The price of your watch might go up. Or down.

Bought your watch because you were sure it was a good investment piece? While most watches do appreciate in value, you need to take into consideration several things: the brand, the model, and the market. Several brands typically fetch great prices on the aftermarket, but models within brands might be priced lightyears differently. The laws of supply and demand also play a massive role, with buyers’ wants potentially dictating prices of secondhand pieces. Our advice? While it isn’t in any way a bad thing to buy a piece with the hopes that its value might go up, the main reason you should be buying a piece is because of how much you love it in that moment.

Questions are, contrary to popular belief, rarely a bad thing. Certain questions, however, are clear tells that you might not know what you’re talking about.

This is especially true in the watch world where, to be perfectly frank, one factor for even purchasing a luxury timepiece is to show it off—so asking a question that hints at your lack of knowledge pretty much defeats the purpose of having that gorgeous timepiece on your arm, if your purpose was to come off as a connoisseur,  doesn’t it?

To be clear, we’re not here to judge. In fact, we’re here to acknowledge that, yes, before we knew what chronometers and bezels were, we asked some of these questions too. Out loud, in some cases. And because we’ve asked them, they’ve been answered.

Question 1: “What’s the best watch in the world?”

Many people automatically equate “best” with “most expensive”, “best-selling”, or “most sought-after”, and that often really isn’t the case. The question just can’t be answered without going into the minutiae of watchmaking, or into the inquirer’s preferences. Determining what the best watch in the world is depends on a variety of factors: quality, aesthetics, functionality, complication, rarity, collectibility, as well as a person’s tastes. One brand might do one thing better than another brand. A watch someone considers great might be missing functionalities that are important to you. A limited edition watch owned by your favorite celebrity might not be a fit for what you need.  Trying to narrow the literally hundreds of thousands timepieces available in the world down to one is fighting a losing battle.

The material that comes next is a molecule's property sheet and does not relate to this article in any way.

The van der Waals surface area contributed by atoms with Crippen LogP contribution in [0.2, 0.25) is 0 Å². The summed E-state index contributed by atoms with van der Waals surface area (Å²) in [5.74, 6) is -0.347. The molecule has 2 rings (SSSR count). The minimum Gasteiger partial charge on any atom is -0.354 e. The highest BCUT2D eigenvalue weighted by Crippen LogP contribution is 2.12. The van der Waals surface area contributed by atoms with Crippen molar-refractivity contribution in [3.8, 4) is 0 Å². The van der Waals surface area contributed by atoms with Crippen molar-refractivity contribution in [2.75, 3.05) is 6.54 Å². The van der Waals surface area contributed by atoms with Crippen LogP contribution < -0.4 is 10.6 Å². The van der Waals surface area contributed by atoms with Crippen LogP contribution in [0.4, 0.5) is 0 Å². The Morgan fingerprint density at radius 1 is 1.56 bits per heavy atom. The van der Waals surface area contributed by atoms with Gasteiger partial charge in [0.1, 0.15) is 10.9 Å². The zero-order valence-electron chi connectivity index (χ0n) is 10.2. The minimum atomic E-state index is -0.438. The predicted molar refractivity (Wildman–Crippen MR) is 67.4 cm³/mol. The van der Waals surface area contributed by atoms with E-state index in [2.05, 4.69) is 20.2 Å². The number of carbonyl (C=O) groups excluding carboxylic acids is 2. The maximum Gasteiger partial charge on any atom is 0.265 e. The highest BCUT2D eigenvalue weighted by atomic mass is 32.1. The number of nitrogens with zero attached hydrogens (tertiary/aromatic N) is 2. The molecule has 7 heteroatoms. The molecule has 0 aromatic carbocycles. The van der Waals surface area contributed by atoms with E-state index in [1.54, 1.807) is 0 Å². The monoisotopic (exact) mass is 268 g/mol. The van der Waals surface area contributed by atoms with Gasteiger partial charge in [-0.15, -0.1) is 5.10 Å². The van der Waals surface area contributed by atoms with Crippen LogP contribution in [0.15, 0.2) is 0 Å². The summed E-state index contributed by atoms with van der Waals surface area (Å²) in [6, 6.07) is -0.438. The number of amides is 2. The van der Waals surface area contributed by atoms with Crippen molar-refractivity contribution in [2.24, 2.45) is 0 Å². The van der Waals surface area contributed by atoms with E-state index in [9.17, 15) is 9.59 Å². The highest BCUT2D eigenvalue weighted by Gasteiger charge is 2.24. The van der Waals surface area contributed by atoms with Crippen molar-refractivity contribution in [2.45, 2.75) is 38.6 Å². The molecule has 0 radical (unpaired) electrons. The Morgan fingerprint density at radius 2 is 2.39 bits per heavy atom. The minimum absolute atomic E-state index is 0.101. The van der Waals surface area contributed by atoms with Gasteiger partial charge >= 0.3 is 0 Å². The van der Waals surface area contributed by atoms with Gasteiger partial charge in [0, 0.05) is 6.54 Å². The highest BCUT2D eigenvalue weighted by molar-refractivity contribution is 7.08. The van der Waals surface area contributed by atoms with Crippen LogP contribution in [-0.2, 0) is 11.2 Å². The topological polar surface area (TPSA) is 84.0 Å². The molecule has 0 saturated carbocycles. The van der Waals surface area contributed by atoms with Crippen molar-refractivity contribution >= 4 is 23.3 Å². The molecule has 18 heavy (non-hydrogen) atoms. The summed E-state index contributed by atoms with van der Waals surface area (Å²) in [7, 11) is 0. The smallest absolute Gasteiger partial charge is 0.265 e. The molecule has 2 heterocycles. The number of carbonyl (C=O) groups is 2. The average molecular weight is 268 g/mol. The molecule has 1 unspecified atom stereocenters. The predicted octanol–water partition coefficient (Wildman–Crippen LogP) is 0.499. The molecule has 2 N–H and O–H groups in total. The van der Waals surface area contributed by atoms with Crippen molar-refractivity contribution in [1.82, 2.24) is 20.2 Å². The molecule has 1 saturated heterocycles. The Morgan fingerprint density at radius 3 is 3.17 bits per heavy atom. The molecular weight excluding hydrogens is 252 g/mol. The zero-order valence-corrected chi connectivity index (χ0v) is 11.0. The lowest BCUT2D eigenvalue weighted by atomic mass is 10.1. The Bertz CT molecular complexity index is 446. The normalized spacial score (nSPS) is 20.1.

Question 2: “Is this watch accurate?”

To answer this demands that one become slightly philosophical, because, in truth, no watch is 100 percent accurate, and yet, some come close. Getting to that point is the horological world’s Olympic gold medal, Peace Prize, Pulitzer, and EGOT, all rolled into one.

There’s no getting around the fact that even the most accurate watch in the world (a designation that changes with each passing day), will lose a few seconds every year due to wear, magnetism, the drying of oils, and just simple aging. Typically, even the best mechanical watches might lose a few seconds a day, because even the greatest group of engineers in the world (again with the superlatives) cannot create a piece that syncs perfectly with universal time.

It’s a matter then, of how close a watch can get, at any given point, to complete and total precision. If accuracy is your biggest consideration, you can rely on the various certifications that have been established to show that a watch is well built, namely the Chronometer Certification, the Geneva Seal, the Patek Philippe Seal, and the Master Chronometer certification.

Question 3: “Which is better: a square watch or a round watch?”

You’ll have noticed by now that we’re not the biggest fans of the word “best” and its iterations when doing watch comparisons. Again, it all depends on certain factors; there simply is no single answer.

In this case, it all boils down to aesthetics, and aesthetics are a very personal thing. Round watches are more commercially popular, and most experts chalk it up to a combination of association (pocket watches are round, wall clocks are round… you get the idea), and simple ergonomics (the hands’ circular motion). This isn’t to say that rectangular watches have no place in a serious collection; watch lovers with an eye towards a vintage style that most explicitly harks back to the golden age of Hollywood are vocal in their love for the quadrilateral shape, as do those whose tastes are more inclined to the super-modern.

Question 4: “Why would anyone still, in this day and age, buy a hand-winding watch?”

You mean aside from the feeling of getting up in the morning, winding your watch, and feeling every bit like a modern day Don Draper, Clark Gable, Cary Grant, or any one of those stylish icons of yesteryear? Because that’s enough of a reason for us.

A hand-wound also has several practical aspects to it,  namely the options of slimming down the watch, and the possibility of design minimalism, thanks to the lack of the mechanisms that make an automatic watch, having fewer parts, making it easier to service and less susceptible to defects. A smaller production number also means that hand-wound watches are generally rarer and more collectible. Chances are, though, it’s the ritual of it that is so enjoyable that for some that to completely forego it is almost unimaginable. Sure, the convenience of an automatic watch might save you a few minutes every day, but the hand-wound piece brings emotional satisfaction and pleasure that an automatic model might not offer.